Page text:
My Father’s Ghost Is Climbing in the Rain
- Patricio Pron, translated by Mara Faye Lethem
- Alfred A. Knopf
- 224 pp.
- Reviewed by Barbara Mujica
- June 7, 2013
A young writer estranged from his past wrestles with the suppressed truth of his father’s political activity during Argentina’s “dirty war.”
My Father’s Ghost Is Climbing in the Rain draws you in and holds your attention like a crime novel, and it certainly has its share of crime. But this absorbing new work by Argentine writer Patricio Prons is too complex to fit into any ready-made genre.
Largely autobiographical, the story revolves around a young Argentine writer living in Germany, estranged from his native country. Lost in a drug-induced oblivion, he is a drifter bereft of purpose and possessions. His memories of childhood are a fog — a family of plastic dolls from which the father was missing, a car accident that nobody wanted to talk about. However, his alienation begins to dissipate when, upon learning that his father is dying, he flies home to be by his side.
Now that the older man lies unconscious in the hospital, his memories irretrievably buried in his mind, the writer realizes that he hardly knows him and will perhaps never learn the truth about his earlier life. A journalist and a political activist in his younger years, the father, like the protagonist — and the entire country — has avoided talking about the past. However, while rummaging through his parents’ house, the writer finds a cache of documents — newspaper articles, photos, notes — that thrust before him his father’s past political commitment.
The documents report the murder of a certain Alberto José Burdisso, a janitor from the provincial town of El Trébol. Burdisso received reparations from the government for the death of his sister Alicia during Argentina’s “dirty war,” the period of state terrorism perpetrated by a military junta from the 1960s until the early 1980s. His murder seems to have resulted from a mundane scheme to cheat him out of his money. But why, the protagonist wonders, would his father be interested in the case?
The key turns out to be Alicia, whose story reveals the father’s role in the resistance against the military junta. The writer realizes that, in a sense, he and his siblings were actually “covers” for their parents, for as the junta tightened its grip, resisters had to blend into the social landscape to avoid being killed, and children conferred an air of ordinariness on a couple. With his father’s death, the story of his heroic struggle against tyranny will be lost. The father had always wanted to tell the story in a novel, and now his son will take up the task.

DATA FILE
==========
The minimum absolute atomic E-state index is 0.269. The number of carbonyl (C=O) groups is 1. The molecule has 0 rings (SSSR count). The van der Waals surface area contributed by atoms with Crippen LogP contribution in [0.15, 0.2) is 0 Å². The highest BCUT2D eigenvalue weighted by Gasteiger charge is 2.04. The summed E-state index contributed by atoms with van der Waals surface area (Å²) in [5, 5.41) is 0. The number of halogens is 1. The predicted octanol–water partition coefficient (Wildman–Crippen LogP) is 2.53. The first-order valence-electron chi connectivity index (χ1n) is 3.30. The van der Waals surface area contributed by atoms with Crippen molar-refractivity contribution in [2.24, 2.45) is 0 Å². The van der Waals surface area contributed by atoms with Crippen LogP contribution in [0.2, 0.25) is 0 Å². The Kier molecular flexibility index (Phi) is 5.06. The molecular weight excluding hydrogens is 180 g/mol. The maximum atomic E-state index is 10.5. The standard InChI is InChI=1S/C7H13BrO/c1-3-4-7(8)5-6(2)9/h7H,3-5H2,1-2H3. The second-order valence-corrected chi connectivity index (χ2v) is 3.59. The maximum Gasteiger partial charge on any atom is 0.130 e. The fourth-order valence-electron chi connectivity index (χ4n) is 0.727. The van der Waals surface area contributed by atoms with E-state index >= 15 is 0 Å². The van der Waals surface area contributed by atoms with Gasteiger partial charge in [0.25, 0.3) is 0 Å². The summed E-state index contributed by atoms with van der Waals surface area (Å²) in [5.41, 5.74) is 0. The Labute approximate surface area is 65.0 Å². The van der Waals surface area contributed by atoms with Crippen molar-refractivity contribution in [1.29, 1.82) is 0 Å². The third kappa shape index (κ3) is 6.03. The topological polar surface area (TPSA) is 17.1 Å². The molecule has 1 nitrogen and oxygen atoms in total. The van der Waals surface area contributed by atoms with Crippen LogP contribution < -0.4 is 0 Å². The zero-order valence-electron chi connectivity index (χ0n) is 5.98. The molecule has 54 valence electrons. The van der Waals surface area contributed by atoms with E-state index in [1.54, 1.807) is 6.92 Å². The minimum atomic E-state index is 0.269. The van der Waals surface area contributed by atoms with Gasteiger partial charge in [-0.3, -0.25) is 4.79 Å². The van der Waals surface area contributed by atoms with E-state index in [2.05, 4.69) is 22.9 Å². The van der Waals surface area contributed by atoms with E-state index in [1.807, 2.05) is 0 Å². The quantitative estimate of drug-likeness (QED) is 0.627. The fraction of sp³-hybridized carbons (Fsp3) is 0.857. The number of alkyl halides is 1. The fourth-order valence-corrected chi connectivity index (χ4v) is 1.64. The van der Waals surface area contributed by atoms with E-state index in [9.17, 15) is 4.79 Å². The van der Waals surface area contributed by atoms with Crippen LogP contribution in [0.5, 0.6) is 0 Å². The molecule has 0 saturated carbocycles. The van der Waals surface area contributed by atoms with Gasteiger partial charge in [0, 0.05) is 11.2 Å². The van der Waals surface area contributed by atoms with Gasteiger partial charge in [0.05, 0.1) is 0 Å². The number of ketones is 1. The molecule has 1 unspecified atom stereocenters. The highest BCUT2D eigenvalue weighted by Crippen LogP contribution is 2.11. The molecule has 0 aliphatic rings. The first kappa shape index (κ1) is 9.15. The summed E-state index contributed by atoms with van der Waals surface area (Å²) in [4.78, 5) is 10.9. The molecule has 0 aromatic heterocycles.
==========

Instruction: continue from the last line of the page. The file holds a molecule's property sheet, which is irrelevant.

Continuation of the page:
But it cannot be a genre novel because such novels require a pre-established structure, with pieces that fit nicely together and lead to a logical conclusion. Instead, this would be “a narrative in the shape of an enormous frieze or. . . of an intimate personal story that held something back.” That is the story we are now reading, in which memory and forgetting are engaged in a constant tug-of-war, and the account isn’t quite coherent.
The writer does not endorse his father’s cause. He recognizes that the brand of Peronism that his parents defended was deeply flawed and would never have led to the socialist utopia they envisioned. Instead, he celebrates the spirit of the men and women who defied the dictatorship and continued to struggle in spite of the storm that threatened to engulf them. Even after his father dies, that spirit or “ghost” will continue to climb in the rain.
Pron tells his story deftly, teasing the reader with enigmatic remarks that demand explanations that never come, or else come much later. For example, at the beginning of the book the narrator comments offhandedly, “I don’t like policemen. They’ve never gotten along with my family.” But it is not until the end that the reader begins to grasp the full meaning of that statement.
Pron conveys his protagonist’s struggle to remember and piece together past events through a disjointed narrative that skips from topic to topic without transitions. Fragments of memories sometimes reveal key information that will become relevant much later. For example, at one point the protagonist recalls his father cutting a puzzle up into tiny pieces to make it almost impossible for him to put together. The message the father is trying to convey is clear: The world is an incoherent and unintelligible place. Sometimes Pron skips or repeats a chapter number to further stress life’s incongruity: things just don’t follow a logical pattern. The elusiveness of truth is his overarching theme.
My Father’s Ghost Is Climbing in the Rain is a beautifully crafted novel, rich in metaphors and not devoid of humor despite its troubling subject. Pron paints a vivid picture of the aftermath of Argentina’s tortured recent history, of a family and an entire nation in denial about the horrors of the past. But if the father’s generation is reluctant to face its failures, the younger generation must seek and face the truth. At the end of the novel the protagonist throws away his pills. He will no longer see Argentina through a drug-induced haze. He and his contemporaries can no longer remain indifferent to the past.
Bárbara Mujica is a novelist and professor of Spanish literature at Georgetown University. Her latest novel is I Am Venus, based on the life of the Spanish painter Diego de Velázquez. She is also author of Frida and Sister Teresa, based on the lives of Frida Kahlo and Teresa de Ávila.